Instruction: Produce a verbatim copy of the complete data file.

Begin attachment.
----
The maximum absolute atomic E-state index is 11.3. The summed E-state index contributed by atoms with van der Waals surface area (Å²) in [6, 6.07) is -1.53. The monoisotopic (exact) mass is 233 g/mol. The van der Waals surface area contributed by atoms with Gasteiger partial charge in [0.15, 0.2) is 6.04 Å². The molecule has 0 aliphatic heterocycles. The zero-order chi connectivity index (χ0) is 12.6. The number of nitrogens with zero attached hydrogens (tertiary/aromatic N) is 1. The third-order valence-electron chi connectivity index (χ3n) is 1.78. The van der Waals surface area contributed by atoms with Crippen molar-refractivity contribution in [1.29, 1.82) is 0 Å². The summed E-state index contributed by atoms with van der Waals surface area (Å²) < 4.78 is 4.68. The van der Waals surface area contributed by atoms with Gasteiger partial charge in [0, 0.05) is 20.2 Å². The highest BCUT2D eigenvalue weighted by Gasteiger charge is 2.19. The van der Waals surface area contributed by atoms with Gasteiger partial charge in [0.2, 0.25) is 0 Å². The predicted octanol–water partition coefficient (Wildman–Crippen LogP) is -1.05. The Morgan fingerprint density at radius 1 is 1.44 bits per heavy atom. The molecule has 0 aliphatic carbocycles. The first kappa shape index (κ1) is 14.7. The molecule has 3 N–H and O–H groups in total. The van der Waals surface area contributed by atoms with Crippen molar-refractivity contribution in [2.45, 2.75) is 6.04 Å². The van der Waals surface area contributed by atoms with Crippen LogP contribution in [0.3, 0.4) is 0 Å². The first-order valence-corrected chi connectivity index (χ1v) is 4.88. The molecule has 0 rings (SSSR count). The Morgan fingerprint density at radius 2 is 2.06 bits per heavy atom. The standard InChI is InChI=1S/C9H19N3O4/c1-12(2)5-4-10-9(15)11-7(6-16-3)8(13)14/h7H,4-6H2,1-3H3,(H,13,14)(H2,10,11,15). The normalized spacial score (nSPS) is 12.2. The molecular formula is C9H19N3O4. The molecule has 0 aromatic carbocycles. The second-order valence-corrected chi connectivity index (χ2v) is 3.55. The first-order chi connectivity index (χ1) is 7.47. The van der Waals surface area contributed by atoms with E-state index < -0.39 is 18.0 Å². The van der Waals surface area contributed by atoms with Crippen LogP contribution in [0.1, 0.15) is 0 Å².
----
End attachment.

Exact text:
The maximum absolute atomic E-state index is 11.3. The summed E-state index contributed by atoms with van der Waals surface area (Å²) in [6, 6.07) is -1.53. The monoisotopic (exact) mass is 233 g/mol. The van der Waals surface area contributed by atoms with Gasteiger partial charge in [0.15, 0.2) is 6.04 Å². The molecule has 0 aliphatic heterocycles. The zero-order chi connectivity index (χ0) is 12.6. The number of nitrogens with zero attached hydrogens (tertiary/aromatic N) is 1. The third-order valence-electron chi connectivity index (χ3n) is 1.78. The van der Waals surface area contributed by atoms with Crippen molar-refractivity contribution in [1.29, 1.82) is 0 Å². The summed E-state index contributed by atoms with van der Waals surface area (Å²) < 4.78 is 4.68. The van der Waals surface area contributed by atoms with Gasteiger partial charge in [0, 0.05) is 20.2 Å². The highest BCUT2D eigenvalue weighted by Gasteiger charge is 2.19. The van der Waals surface area contributed by atoms with Gasteiger partial charge in [0.2, 0.25) is 0 Å². The predicted octanol–water partition coefficient (Wildman–Crippen LogP) is -1.05. The Morgan fingerprint density at radius 1 is 1.44 bits per heavy atom. The molecule has 0 aliphatic carbocycles. The first kappa shape index (κ1) is 14.7. The molecule has 3 N–H and O–H groups in total. The van der Waals surface area contributed by atoms with Crippen molar-refractivity contribution in [2.45, 2.75) is 6.04 Å². The van der Waals surface area contributed by atoms with Crippen LogP contribution in [0.3, 0.4) is 0 Å². The first-order valence-corrected chi connectivity index (χ1v) is 4.88. The molecule has 0 rings (SSSR count). The Morgan fingerprint density at radius 2 is 2.06 bits per heavy atom. The standard InChI is InChI=1S/C9H19N3O4/c1-12(2)5-4-10-9(15)11-7(6-16-3)8(13)14/h7H,4-6H2,1-3H3,(H,13,14)(H2,10,11,15). The normalized spacial score (nSPS) is 12.2. The molecular formula is C9H19N3O4. The molecule has 0 aromatic carbocycles. The second-order valence-corrected chi connectivity index (χ2v) is 3.55. The first-order chi connectivity index (χ1) is 7.47. The van der Waals surface area contributed by atoms with E-state index < -0.39 is 18.0 Å². The van der Waals surface area contributed by atoms with Crippen LogP contribution in [0.1, 0.15) is 0 Å².